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A Publication of the National Center for Education Statistics at IES

Study Questions

Key Findings

  • K–12 student data were included in 94 percent of SLDSs (48 of 51 of the participating states and territories) in 2018 (figure 1).
  • The K–12 student data types that were most commonly reported as operational by states and territories are student demographics, grade level, school enrollment and completion, transfer status, homelessness status, dropout history, attendance, and statewide summative assessment scores (figure 2).
  • More than three-quarters of states and territories (79 percent) reported that they collect data across multiple agencies in a P-20W+ environment (figure 3).
  • At least 70 percent of states and territories reported planned, in progress, or operational automated linkages between K–12 student and K–12 teacher (71 percent), postsecondary (79 percent), Perkins CTE (83 percent), and early childhood (80 percent) data (figure 4).
  • K–12 student data are linked with data from other sectors using a variety of strategies (figure 5). The most common operational strategies include course assignments for K–12 teacher data (71 percent), an element match process for postsecondary data (65 percent), and assigned unique identifiers for Perkins CTE (73 percent) and early childhood data (61 percent).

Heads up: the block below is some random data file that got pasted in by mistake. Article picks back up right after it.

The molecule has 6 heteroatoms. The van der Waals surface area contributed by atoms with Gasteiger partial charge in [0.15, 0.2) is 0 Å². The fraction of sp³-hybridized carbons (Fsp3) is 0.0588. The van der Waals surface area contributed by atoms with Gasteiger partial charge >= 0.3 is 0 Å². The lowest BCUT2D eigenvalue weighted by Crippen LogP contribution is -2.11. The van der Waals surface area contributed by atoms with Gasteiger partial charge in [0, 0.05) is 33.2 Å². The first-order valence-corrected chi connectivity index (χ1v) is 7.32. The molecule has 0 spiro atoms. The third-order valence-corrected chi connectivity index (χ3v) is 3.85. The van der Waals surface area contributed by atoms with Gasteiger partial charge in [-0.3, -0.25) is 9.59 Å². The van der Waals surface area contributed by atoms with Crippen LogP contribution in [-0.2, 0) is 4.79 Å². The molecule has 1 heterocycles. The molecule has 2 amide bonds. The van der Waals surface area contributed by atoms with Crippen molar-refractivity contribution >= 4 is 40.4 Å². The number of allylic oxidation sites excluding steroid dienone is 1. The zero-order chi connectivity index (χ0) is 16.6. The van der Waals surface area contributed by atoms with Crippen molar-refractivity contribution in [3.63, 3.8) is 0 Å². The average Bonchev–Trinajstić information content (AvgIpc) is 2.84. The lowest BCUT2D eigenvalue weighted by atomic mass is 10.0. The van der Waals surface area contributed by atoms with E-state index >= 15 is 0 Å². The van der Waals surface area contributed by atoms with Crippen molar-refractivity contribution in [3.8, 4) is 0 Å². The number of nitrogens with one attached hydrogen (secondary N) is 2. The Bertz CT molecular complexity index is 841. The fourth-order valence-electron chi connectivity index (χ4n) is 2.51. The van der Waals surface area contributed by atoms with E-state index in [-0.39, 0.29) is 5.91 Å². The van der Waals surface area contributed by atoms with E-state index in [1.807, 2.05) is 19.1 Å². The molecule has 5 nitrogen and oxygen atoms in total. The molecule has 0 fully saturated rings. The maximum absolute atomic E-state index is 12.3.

• States and territories use linked data to enable several replicable, automated processes (figure 6). About one-third of states and territories reported operational capabilities to move student data from K–12 to in-state postsecondary institutions through e-transcripts (39 percent), from local education agencies (LEAs) to the SEA through Student Records Exchange (SRE or SREx) (35 percent), and from K–12 to other states’ postsecondary entities via e-transcripts (31 percent).
  • Nearly three-quarters of states and territories (73 percent) reported having operational comprehensive data dictionaries for K–12 student data (figure 7).
  • For states and territories with comprehensive data dictionaries, one-third (33 percent) reported that their K–12 student data elements are aligned to CEDS (figure 8).
  • The survey asks about several common data uses, including for instructional support, resources for stakeholders, and decisionmaking (figure 9). The most commonly reported data use for almost all sectors of data was in resources like scorecards or dashboards for the public, parents, and community members.
  • In addition to the uses discussed above, states and territories indicated that they use data for additional federal and state reports not specific to a sector (figure 10). Forty-three percent of states and territories reported operational use of data for data quality reports, and 37 percent of states and territories reported operational use of data for reports to the governor or legislature.